Daily Dose: He's alive!

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Chris Young earned his demotion to Triple-A last month by hitting .194 in 103 games and went just 4-for-25 (.160) with 10 strikeouts during his first week back in Arizona, but that all changed Sunday. Young blasted three homers and drew a pair of walks in five plate appearances against the Rockies. Sure, his monster day came at Coors Field, but the rest of the Diamondbacks were just 3-for-30 with seven strikeouts.
Young had an opportunity to tie the major-league record with a fourth long ball in the ninth inning and with the Diamondbacks down eight runs there was every reason just to swing away, but instead he coaxed a two-out walk. Perhaps not surprising from a guy who’s averaged 55 walks per 150 games through the age of 25 and a reminder that despite his struggles and high strikeout rates he still has some plate discipline.
There’s no getting around the fact that he was brutally bad prior to the demotion and Young had been disappointing in general by batting just .232/.303/.428 through 448 career games, but for fantasy purposes it’s way too early to give up on the former top prospect. He just turned 26 years old Saturday and has averaged 22 homers and 18 steals per 150 games even while hitting .232 with a strikeout one-fourth of the time.
While the Diamondbacks stick with Young after handing him a five-year, $28 million contract just 17 months ago, here are some other notes from around baseball …


* Wade Davis looked very good in his MLB debut Sunday, racking up nine strikeouts while holding the Tigers to one run in seven innings. He was denied a win when the bullpen blew a two-run lead, but Davis definitely pitched well enough to remain in the rotation. Last week in this space I recommended Davis as an AL-only pickup and I’m still not sure he’s a good mixed-league investment, but there are worse fliers to take.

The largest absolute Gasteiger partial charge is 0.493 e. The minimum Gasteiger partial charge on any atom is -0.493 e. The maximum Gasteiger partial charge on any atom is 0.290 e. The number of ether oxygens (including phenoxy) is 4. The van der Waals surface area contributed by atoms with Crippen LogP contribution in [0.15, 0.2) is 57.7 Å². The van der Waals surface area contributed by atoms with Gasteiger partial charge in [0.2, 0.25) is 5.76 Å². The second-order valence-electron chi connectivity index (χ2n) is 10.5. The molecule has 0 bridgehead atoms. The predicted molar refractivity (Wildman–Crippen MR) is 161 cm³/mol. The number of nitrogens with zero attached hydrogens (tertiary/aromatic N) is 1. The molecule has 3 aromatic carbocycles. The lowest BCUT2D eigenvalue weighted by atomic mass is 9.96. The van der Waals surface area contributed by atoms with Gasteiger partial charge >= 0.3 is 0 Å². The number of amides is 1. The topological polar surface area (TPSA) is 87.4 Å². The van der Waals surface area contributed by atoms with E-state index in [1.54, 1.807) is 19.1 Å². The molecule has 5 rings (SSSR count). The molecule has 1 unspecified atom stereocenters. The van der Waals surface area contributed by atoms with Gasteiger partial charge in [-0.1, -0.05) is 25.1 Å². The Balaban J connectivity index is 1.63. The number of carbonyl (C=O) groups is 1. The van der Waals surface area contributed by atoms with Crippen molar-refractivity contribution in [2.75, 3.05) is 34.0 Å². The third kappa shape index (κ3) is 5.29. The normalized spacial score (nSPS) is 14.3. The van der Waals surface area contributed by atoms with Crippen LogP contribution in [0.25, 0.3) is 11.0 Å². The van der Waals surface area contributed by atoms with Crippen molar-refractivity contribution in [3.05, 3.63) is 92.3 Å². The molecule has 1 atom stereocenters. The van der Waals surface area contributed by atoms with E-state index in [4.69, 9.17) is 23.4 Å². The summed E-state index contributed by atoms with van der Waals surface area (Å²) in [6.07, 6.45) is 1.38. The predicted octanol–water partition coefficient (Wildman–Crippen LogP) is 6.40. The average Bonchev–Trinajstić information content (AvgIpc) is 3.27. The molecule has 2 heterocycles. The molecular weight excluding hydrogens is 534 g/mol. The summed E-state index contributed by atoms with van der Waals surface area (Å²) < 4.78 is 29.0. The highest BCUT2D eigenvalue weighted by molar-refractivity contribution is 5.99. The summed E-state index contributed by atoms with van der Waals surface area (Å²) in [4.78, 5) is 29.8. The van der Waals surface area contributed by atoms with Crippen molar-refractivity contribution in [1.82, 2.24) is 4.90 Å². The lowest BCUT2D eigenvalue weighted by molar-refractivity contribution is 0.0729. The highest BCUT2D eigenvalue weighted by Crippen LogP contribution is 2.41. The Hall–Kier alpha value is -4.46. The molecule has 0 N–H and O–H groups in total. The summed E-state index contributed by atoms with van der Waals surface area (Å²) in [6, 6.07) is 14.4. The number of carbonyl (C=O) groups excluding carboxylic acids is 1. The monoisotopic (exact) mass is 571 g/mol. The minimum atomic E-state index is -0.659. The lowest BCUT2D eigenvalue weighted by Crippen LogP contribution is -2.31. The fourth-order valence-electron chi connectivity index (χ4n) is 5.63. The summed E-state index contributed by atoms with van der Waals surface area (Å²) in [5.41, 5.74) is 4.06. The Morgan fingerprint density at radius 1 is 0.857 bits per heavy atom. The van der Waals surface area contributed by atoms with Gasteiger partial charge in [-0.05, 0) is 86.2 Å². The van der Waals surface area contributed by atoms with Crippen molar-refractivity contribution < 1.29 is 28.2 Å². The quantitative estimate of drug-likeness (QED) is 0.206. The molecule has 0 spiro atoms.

* Drew Stubbs continued his uncharacteristic power display Sunday afternoon, going deep for the fifth time in 84 at-bats after homering a grand total of three times in 107 games at Triple-A prior to last month’s call-up to Cincinnati. Stubbs has the speed, plate discipline, and defense to be an asset long term, but hitting homers and making consistent contact ultimately are not going to be strengths.
AL Quick Hits: Luke Hochevar was battered for seven runs Sunday, making him 0-6 with an 8.12 ERA since back-to-back great starts in July … Derek Holland struggled again Sunday and has now allowed 22 runs in his last dozen innings … Ichiro Suzuki got his 2,000th hit in his 1,402nd career game Sunday, which is just a dozen games short of Al Simmons’ all-time record … Jake Peavy (elbow) threw a 60-pitch bullpen session Sunday and will throw again later this week … Brandon Inge’s grand slam in the ninth inning Sunday pushed the Tigers’ divisional lead to seven games … Sergio Mitre was rocked for 11 runs Sunday, with terrible defense playing a part … Jeremy Guthrie pulled his ERA under 5.00 for the first time since May with seven scoreless innings Sunday … Gio Gonzalez turned in seven innings of two-run ball Sunday after coming into the game with a 6.07 ERA … Carl Crawford went hitless Sunday for the fourth straight game … Jon Lester had seven shutout innings Sunday for his seventh straight Quality Start.